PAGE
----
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Piantadino (1950).jpg
Directed by Francisco Múgica
Written by Carlos A. Petit,[1] Rodolfo Sciammarella
Starring Pepe Iglesias, Norma Giménez and Juan José Porta
Music by Juan Ehlert
Release date
  • 1950 (1950)
Running time
65 minutes
Country Argentina
Language Spanish

Piantadino is a 1950 Argentine Spanish language comedy film directed by Francisco Múgica.[2][3][4] The film is based on the cartoon character of the same name created by Adolfo Mazzone.[5]

Comic strip character[edit]

Piantadino was a classic comic strip character created by one of Argentina's most notable comics artists and humorists, Adolfo Mazzone.[5] Piantadino was Mazzone's best known character.[6] The name Piantadino is a diminutive of "Piantado", which means mentally disturbed person, half-mad or, a person who escapes, whether that be physically or just from a situation.[7]

First appearing in the newspaper El Mundo in 1941, Piantadino, the daily comic strip, followed the adventures of a convict who behaved in jail as if he were on a pension. With the characters Afanancio and Barili, the three formed a sympathetic trio of scoundrels.[7] The character subsequently appeared in Guillermo Divito's magazine Rico Tipo.[6] Piantadino was adapted for cinema in 1950.[8] In the 1970s and 1980s, the comic strip was re-published as a comic magazine.[9]

Film production[edit]

Piantadino was made into a film by Emelco-Cinematográfica Interamericana. The script was written by Carlos A. Petit and Rodolfo Sciamarella, and the film was directed by Francisco Mugica.[10][11] It was filmed in black-and-white.[12] The elusive convict was played by Pepe Iglesias, known for his title role in El Zorro pierde el pelo.[10] Other stars were Norma Giménez, Juan José Porta[13] and Rodolfo Onetto.[11] Carlos Fioriti played Afanancio and Rafael Diserio played Batilio. The film premiered at the Ocean cinema on March 24, 1950.[10]

Film plot[edit]

While working for an insurance company, the title character, Piantadino, a shy man, is selected by sly characters to insure some things that they will later make disappear. Though Piantadino lacks courage, he nonetheless uncovers the fraudulent activity, making a positive impression on his fiancée's father.[12]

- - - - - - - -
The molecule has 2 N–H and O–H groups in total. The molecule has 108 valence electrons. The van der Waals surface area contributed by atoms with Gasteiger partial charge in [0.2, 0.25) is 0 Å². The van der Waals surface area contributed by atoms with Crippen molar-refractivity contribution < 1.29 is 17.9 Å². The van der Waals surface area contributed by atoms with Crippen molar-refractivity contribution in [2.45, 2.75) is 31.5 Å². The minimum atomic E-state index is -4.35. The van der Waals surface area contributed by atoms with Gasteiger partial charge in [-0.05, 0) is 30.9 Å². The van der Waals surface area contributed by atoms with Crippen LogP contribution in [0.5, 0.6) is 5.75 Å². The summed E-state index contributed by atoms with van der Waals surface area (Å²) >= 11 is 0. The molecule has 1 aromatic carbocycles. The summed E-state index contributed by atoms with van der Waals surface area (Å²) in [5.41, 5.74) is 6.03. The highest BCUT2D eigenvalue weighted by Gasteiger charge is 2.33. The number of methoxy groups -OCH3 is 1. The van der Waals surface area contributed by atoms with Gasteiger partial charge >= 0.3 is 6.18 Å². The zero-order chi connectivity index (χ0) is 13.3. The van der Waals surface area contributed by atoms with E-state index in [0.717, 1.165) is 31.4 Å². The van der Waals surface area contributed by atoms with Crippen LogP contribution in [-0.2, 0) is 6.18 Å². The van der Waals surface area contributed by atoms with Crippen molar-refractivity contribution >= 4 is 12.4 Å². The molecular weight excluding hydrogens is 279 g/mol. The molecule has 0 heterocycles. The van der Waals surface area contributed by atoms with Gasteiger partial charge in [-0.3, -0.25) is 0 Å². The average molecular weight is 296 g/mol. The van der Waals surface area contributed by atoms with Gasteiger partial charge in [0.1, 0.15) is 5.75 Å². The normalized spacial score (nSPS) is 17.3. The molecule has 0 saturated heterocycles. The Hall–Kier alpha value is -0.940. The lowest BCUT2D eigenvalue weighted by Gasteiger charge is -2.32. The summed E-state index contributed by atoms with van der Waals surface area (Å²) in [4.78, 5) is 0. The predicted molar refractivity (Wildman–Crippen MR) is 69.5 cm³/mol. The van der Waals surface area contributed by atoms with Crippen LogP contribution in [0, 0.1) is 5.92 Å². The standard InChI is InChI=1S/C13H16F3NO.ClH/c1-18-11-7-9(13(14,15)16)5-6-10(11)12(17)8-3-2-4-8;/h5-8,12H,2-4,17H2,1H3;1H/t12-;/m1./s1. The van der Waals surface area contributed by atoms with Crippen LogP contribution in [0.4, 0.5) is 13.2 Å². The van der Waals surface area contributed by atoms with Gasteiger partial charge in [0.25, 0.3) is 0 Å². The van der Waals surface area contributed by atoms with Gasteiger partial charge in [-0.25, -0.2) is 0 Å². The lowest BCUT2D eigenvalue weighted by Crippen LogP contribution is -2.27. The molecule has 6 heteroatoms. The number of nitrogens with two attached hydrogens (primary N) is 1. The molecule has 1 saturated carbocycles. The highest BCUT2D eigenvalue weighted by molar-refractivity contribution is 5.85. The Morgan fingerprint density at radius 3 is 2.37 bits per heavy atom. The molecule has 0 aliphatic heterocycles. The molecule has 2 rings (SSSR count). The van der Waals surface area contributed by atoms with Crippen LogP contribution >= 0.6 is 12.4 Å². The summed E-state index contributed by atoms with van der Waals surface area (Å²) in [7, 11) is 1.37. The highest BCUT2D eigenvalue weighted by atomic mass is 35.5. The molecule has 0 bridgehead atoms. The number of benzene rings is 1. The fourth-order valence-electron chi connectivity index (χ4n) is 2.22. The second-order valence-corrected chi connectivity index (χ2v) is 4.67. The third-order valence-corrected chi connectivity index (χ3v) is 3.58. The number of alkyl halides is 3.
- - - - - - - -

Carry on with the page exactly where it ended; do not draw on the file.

1. ^ Argentina. Comisión Nacional de Cultura (1 January 1950). Guía quincenal de la actividad intelectual y artística argentina. Comision Nacional de Cultura. p. 66. Retrieved 5 April 2011. 
  2. ^ Historia general del arte en la Argentina. Academia Nacional de Bellas Artes. 1982. p. 66. ISBN 978-950-612-000-9. Retrieved 5 April 2011. 
  3. ^ España, Claudio; Fabbro, Gabriela (1994). Cine argentino en democracia, 1983-1993. Fondo Nacional de las Artes. p. 56. Retrieved 5 April 2011. 
  4. ^ Tiempo de cine. Cine Club Núcleo. 1962. Retrieved 5 April 2011. 
  5. ^ a b "Adolfo Mazzone". lambiek.net. December 12, 2006. Retrieved 6 April 2011. 
  6. ^ a b "Mas Personajes de la Historieta Argentinua". todohistorietas.com.ar (in Spanish). Retrieved 6 April 2011. 
  7. ^ a b Alposta, Luis (1 January 2005). Mosaicos porteños (in Spanish). Editorial Dunken. pp. 68–. ISBN 978-987-21691-3-8. Retrieved 6 April 2011. 
  8. ^ Barillet, Julie (2008). L'enfant au cinéma. Artois Presses Université. p. 57. ISBN 978-2-84832-078-6. Retrieved 5 April 2011. 
  9. ^ "Revista Comic Piantadino". depaginas.com.ar. Retrieved 6 April 2011. 
  10. ^ a b c Roberto Selles (April 6, 2002). "ADOLFO MAZZONE". Academia Portena del Lunefardo. Retrieved 2011-04-05. 
  11. ^ a b Piantadino; Theiapolis: Cinema Titles
  12. ^ a b "Catalogo de Peliculas Argentinas". cinemagroup.com.ar (in Spanish). Retrieved 6 April 2011. 
  13. ^ Barahona, Fernando Alonso (2003). Perón, o, El espíritu del pueblo. Criterio Libros. p. 202. ISBN 978-84-95437-13-6. Retrieved 5 April 2011. 

External links[edit]